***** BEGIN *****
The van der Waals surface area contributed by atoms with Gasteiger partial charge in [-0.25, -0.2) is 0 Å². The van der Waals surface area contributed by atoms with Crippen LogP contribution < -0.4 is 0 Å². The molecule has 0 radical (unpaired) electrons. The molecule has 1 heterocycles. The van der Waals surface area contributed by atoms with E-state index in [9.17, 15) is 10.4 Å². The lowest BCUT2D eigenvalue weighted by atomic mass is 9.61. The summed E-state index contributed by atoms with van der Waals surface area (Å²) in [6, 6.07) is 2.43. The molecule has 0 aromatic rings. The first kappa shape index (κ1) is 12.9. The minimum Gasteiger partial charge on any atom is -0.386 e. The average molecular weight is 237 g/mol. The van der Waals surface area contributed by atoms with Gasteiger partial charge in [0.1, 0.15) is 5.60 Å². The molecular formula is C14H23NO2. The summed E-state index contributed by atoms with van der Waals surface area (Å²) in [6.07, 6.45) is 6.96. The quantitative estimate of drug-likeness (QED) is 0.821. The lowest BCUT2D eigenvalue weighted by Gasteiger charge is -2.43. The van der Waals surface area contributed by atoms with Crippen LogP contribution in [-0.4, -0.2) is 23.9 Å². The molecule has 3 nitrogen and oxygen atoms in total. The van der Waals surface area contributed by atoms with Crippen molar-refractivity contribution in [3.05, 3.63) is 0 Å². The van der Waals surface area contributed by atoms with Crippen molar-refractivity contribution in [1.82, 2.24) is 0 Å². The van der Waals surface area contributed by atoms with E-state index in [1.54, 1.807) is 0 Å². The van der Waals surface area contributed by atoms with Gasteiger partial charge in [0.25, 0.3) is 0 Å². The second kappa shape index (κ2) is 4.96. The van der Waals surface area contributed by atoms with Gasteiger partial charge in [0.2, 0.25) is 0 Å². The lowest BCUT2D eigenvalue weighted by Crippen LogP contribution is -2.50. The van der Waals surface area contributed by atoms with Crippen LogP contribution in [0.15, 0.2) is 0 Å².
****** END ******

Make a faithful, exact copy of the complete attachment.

The van der Waals surface area contributed by atoms with Gasteiger partial charge in [-0.25, -0.2) is 0 Å². The van der Waals surface area contributed by atoms with Crippen LogP contribution < -0.4 is 0 Å². The molecule has 0 radical (unpaired) electrons. The molecule has 1 heterocycles. The van der Waals surface area contributed by atoms with E-state index in [9.17, 15) is 10.4 Å². The lowest BCUT2D eigenvalue weighted by atomic mass is 9.61. The summed E-state index contributed by atoms with van der Waals surface area (Å²) in [6, 6.07) is 2.43. The molecule has 0 aromatic rings. The first kappa shape index (κ1) is 12.9. The minimum Gasteiger partial charge on any atom is -0.386 e. The average molecular weight is 237 g/mol. The van der Waals surface area contributed by atoms with Gasteiger partial charge in [0.1, 0.15) is 5.60 Å². The molecular formula is C14H23NO2. The summed E-state index contributed by atoms with van der Waals surface area (Å²) in [6.07, 6.45) is 6.96. The quantitative estimate of drug-likeness (QED) is 0.821. The lowest BCUT2D eigenvalue weighted by Gasteiger charge is -2.43. The van der Waals surface area contributed by atoms with Crippen LogP contribution in [-0.4, -0.2) is 23.9 Å². The molecule has 3 nitrogen and oxygen atoms in total. The van der Waals surface area contributed by atoms with Crippen molar-refractivity contribution in [3.05, 3.63) is 0 Å². The van der Waals surface area contributed by atoms with Crippen molar-refractivity contribution in [1.82, 2.24) is 0 Å². The van der Waals surface area contributed by atoms with E-state index in [1.54, 1.807) is 0 Å². The van der Waals surface area contributed by atoms with Gasteiger partial charge in [0.25, 0.3) is 0 Å². The second kappa shape index (κ2) is 4.96. The van der Waals surface area contributed by atoms with Gasteiger partial charge in [0.2, 0.25) is 0 Å². The lowest BCUT2D eigenvalue weighted by Crippen LogP contribution is -2.50. The van der Waals surface area contributed by atoms with Crippen LogP contribution in [0.15, 0.2) is 0 Å².